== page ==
FCA Qui Notes
July 29, 2020

The Thrill of Victory and the Agony of Calculating Damages

Qui Notes: Unlocking the False Claims Act

The First Circuit has again confirmed that a relator is not entitled to recover the entire contract price as False Claims Act damages when the government received some value from the services provided. In fact, in United States ex rel. Concilio De Salud Integral De Loiza, Inc. v. J.C. Remodeling, Inc., 962 F.3d 34, 44 (1st Cir. 2020), the court said this measure of damages cannot even be assumed as the baseline. This is the latest court of appeals decision to reject the so-called "taint" theory of FCA damages, upholding a zero-damages award after the relator failed to present any evidence of damages other than the contract price. Consistent with other courts that have addressed the issue, the First Circuit made clear that FCA damages must be calculated based on the "benefit of the bargain" to the government.

Relator Concilio De Salud Integral De Loíza (CSILO) is a nonprofit organization based in Loíza, Puerto Rico that provides healthcare services to the uninsured. In 2010, CSILO used federal grant funds to repair the roof of its main structure, which had sprung a leak. After a competitive bidding process, CSILO selected defendant J.C. Remodeling (JCR), which was, at the time, Puerto Rico's exclusive distributor of the "Wetsuit®" roof waterproofing system. Although JCR guaranteed its installation for 15 years, CSILO's roof began leaking again within a year. JCR eventually returned to make repairs, but allegedly used an inferior product rather than the Wetsuit® system.

Concluding that "it had received a sieve of a 15-year warranty on Wetsuit®," CSILO filed a qui tam action claiming that JCR had violated the FCA by intentionally misrepresenting its services, defrauding CSILO and illegally appropriating federal funds. 962 F.3d at 37-38. In preparation for trial, the parties submitted a Joint Pretrial Report, which the court adopted as its Pretrial Order, that was silent on damages. CSILO subsequently moved to amend the Pretrial Order to include a discussion of damages. The court denied the request, citing CSILO's failure to include any damages computation in earlier pretrial filings and the prejudice to JCR if damages were added on the eve of trial after discovery had concluded. Following a seven-day trial, the jury found that JCR had violated the FCA. But, because CSILO had not presented any evidence on damages, the court entered judgment and imposed only the statutory $5,500 civil penalty.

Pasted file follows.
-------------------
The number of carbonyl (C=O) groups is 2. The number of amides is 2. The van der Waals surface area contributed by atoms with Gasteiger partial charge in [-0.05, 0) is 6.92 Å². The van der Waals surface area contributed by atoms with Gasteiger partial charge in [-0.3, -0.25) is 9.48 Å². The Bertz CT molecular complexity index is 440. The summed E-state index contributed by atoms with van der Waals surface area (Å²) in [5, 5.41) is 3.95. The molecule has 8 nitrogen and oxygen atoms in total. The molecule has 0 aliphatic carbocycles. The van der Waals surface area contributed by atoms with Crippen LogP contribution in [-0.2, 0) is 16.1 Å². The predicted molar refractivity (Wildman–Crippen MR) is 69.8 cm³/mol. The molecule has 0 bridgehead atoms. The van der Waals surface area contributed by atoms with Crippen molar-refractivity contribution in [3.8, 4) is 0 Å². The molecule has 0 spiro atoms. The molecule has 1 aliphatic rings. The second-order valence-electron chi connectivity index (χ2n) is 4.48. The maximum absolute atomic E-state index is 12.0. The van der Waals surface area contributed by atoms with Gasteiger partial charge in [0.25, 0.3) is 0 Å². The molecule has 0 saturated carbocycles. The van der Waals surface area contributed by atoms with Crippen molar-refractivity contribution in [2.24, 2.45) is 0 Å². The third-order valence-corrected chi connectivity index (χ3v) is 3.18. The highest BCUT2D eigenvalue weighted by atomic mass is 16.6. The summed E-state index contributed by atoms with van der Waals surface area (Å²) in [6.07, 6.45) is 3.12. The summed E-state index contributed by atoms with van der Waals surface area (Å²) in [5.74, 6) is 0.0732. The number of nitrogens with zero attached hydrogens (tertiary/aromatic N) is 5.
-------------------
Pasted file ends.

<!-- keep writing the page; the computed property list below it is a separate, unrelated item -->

On appeal, CSILO argued that the district court had erred by not amending the Pretrial Order because CSILO had submitted evidence of the contract price and in its complaint had requested treble damages based on that price. The First Circuit rejected the argument that the defendant was thereby aware of the "baseline" damages claimed and thus would not have been prejudiced were more specific damages included in the pretrial order. The panel reasoned that damages are normally measured by a "benefit of the bargain" calculation—not the full contract price. Under the benefit of the bargain analysis, "[t]he Government's actual damages are equal to the difference between the market value of the [goods] it received and retained and the market value that the [goods] would have had if they had been of the specified quality." Id. (quoting United States v. Bornstein, 423 U.S. 303, 316 n.13 (1976)). The court recognized that the full contract price is awarded as damages only in cases where the government receives no tangible benefit and the intangible benefit is impossible to calculate. Since JSR actually performed the work for which the funds were approved, "albeit in a shoddy manner," the court concluded the government might have received something of value, making it "far from clear" that the proper measure of damages was the full contract price. Id. at 44.

The lesson: Although relators and DOJ continue to press a "taint" theory of FCA damages—under which the full contract price is recoverable as FCA damages—that theory continues to be shot down by courts. CSILO serves as an excellent reminder that FCA damages, like damages in any other context, must account for the value of the services actually provided. The other lesson? Choose your roofing contractor wisely.

*James Mestichelli contributed to this blog post. Mr. Mestichelli is a graduate of the University of Michigan Law School and is employed at Arnold & Porter's Washington, DC office. Mr. Mestichelli is admitted only in Oregon. He is not admitted to the practice of law in Washington, DC.

© Arnold & Porter Kaye Scholer LLP 2020 All Rights Reserved. This blog post is intended to be a general summary of the law and does not constitute legal advice. You should consult with counsel to determine applicable legal requirements in a specific fact situation.

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